January 12, 2001
New Protein Thwarts HIV Attachment
Researchers have synthesized a protein that jams the "grappling hook" that HIV uses to attach to target cells. The synthetic protein prevents a spring-loaded component of the grappling hook from snapping shut and drawing the virus to its target—one of the key steps in HIV infection. If HIV cannot fuse with the membrane on its target cell, infection cannot occur.
The researchers believe that the new protein may be useful in treating patients with drug-resistant HIV or those patients who experience side effects when taking antiviral medications. Howard Hughes Medical Institute (HHMI) investigator Peter S. Kim and his colleagues at the Whitehead Institute for Biomedical Research at MIT reported on the new anti-HIV protein in a research article published online on January 12, 2001, by the journal
“I think we are only a few steps away from testing in monkeys to determine whether 5-Helix or a derivative can reduce the viral load in the bloodstream.”
Development of the HIV-inhibiting protein, called 5-Helix, is based on earlier studies that showed that HIV uses a spring-loaded mechanism to attach to T cells, its primary targets in the immune system. In attaching to T cells, HIV first uses a protein called gp120 to recognize the CD4 receptor on the surface of a T cell. Once gp120 recognizes CD4, an HIV attachment protein called gp41 launches a harpoon-like component into the T cell’s membrane. Next, gp41’s spring mechanism snaps shut—forming what is known as the "trimer of hairpins," (named for its triple helical, u-shaped protein structure)—and draws the virus to the T cell like a grappling hook. The virus can then fuse its membrane with the T cell’s membrane.
In previous studies, a research team led by Kim and a second that included HHMI investigators Stephen C Harrison and Don Wiley at Harvard independently solved the structure of gp41. Kim's group focused on deep pockets in the molecule that looked to be excellent targets for inhibitory molecules. Last year, Kim's team identified D-peptide inhibitors of HIV infection that bound solely to the pocket, laying the groundwork for the potential development of "orally bioavailable inhibitors of HIV entry," said Kim. In addition, Harrison and HHMI investigator Stuart L. Schreiber created a library of compounds that fit into the pocket, when attached to a longer peptide, to block the action of gp41.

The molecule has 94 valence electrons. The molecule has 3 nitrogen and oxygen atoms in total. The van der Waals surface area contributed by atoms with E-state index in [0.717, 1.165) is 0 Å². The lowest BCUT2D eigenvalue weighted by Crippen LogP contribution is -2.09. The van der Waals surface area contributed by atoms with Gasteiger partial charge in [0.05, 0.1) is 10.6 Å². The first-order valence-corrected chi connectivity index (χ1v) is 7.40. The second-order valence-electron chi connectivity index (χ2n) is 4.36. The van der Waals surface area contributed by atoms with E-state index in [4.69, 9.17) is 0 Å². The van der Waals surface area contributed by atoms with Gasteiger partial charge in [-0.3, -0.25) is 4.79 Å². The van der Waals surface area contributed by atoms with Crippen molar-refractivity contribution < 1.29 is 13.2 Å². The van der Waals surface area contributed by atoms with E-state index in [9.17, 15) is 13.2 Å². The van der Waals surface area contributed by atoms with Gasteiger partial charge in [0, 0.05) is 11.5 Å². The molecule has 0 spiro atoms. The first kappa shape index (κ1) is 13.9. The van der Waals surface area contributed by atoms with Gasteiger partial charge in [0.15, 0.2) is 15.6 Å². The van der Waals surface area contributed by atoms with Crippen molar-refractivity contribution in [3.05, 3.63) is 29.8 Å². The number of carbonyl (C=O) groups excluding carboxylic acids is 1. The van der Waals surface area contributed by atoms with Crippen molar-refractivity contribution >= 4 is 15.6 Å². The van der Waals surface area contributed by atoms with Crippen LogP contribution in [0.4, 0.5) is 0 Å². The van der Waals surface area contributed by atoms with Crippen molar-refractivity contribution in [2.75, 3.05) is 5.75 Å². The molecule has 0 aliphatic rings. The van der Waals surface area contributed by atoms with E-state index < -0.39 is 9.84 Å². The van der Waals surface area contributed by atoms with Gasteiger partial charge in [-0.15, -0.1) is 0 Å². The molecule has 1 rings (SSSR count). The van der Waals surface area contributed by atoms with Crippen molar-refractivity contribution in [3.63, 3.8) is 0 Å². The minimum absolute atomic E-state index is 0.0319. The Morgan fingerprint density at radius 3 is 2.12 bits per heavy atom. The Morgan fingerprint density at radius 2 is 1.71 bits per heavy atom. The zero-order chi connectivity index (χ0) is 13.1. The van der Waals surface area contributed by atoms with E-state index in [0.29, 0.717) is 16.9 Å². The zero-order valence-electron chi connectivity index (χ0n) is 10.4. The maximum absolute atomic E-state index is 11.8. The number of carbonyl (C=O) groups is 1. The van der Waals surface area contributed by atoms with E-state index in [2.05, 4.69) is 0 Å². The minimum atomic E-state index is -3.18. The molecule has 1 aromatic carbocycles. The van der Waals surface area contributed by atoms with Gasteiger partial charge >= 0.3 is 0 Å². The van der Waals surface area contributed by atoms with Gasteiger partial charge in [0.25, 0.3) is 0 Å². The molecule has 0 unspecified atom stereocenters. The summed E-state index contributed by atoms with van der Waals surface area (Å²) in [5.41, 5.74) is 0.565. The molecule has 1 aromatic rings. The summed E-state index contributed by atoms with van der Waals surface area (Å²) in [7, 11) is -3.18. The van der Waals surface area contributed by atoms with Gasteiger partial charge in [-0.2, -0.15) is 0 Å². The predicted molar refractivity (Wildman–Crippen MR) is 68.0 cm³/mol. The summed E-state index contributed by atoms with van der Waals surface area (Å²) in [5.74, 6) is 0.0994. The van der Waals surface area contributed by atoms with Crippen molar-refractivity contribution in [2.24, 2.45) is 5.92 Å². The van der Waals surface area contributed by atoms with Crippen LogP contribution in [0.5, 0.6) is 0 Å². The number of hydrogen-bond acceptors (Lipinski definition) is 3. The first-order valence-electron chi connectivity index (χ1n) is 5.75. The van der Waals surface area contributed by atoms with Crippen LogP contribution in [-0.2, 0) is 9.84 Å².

Other research on gp41 inhibitors has also shown that synthetic peptides could be created to bind to the grappling hook end of gp41 nearest the target cell—called the N-terminal end. In fact, such peptides have proven to be potent inhibitors of HIV, and one is currently in clinical trials.
Kim and his colleagues wanted to test the idea that protein inhibitors that bind to the C-terminal end of gp41—the end nearest the virus—could also be potent inhibitors of HIV infection by stopping the closing of the trimer-of-hairpins. To test this hypothesis, they synthesized 5-Helix, a small protein designed to bind to the C-terminal region, and looked at whether it could jam gp41 in cell culture.
"We really didn't know whether binding to the C-terminal region would actually stop the virus," said Kim. "So, we were pleasantly surprised to find that not only did it inhibit the virus, but it did so quite effectively. What’s more, we were very pleased to find that 5-Helix was capable of inhibiting a wide range of HIV isolates."
Analyzing the structure of the C-terminal region of gp41 in many versions of HIV, Kim and his colleagues found that, although there is variability in the region, the "face" of the C-terminal helix that actually interacts with 5-Helix is highly conserved among the different viral strains.
According to Kim, the 5-Helix molecule is stable, and is therefore likely to be resistant to degradation by the body’s enzymes. This is one reason why Kim believes that 5-Helix may be a good candidate for becoming an injectable anti-HIV therapy. Also, he said, the molecule can be altered—for instance, making it larger to reduce its elimination in the kidneys—without diminishing its ability to jam gp41. And carbohydrate molecules could also be added to the molecule to help shield it from the immune system, he added.
Kim foresees 5-Helix or its molecular cousins proving to be effective as "salvage therapies" to treat HIV patients who are suffering side effects from other drugs, or in whom HIV has mutated to become drug resistant. The durability of 5-Helix and its effectiveness bode well for rapid progress toward a therapy, he said.
"I think we are only a few steps away from testing in monkeys—for which good models of HIV infection exist—to determine whether 5-Helix or a derivative can reduce the viral load in the bloodstream," Kim said.
Other clinically important viruses also use similar trimer-of-hairpins proteins in infection, and a similar approach to inhibiting attachment might also work against them. "Work from our lab and from Don Wiley's lab has shown that the influenza and Ebola viruses use a similar mechanism, and we have recently shown that the human respiratory syncytial virus also uses the trimer-of-hairpins motif. All of these viruses are significant threats to human health, and we are hopeful that our approach to HIV inhibition can be broadly effective against them as well," said Kim.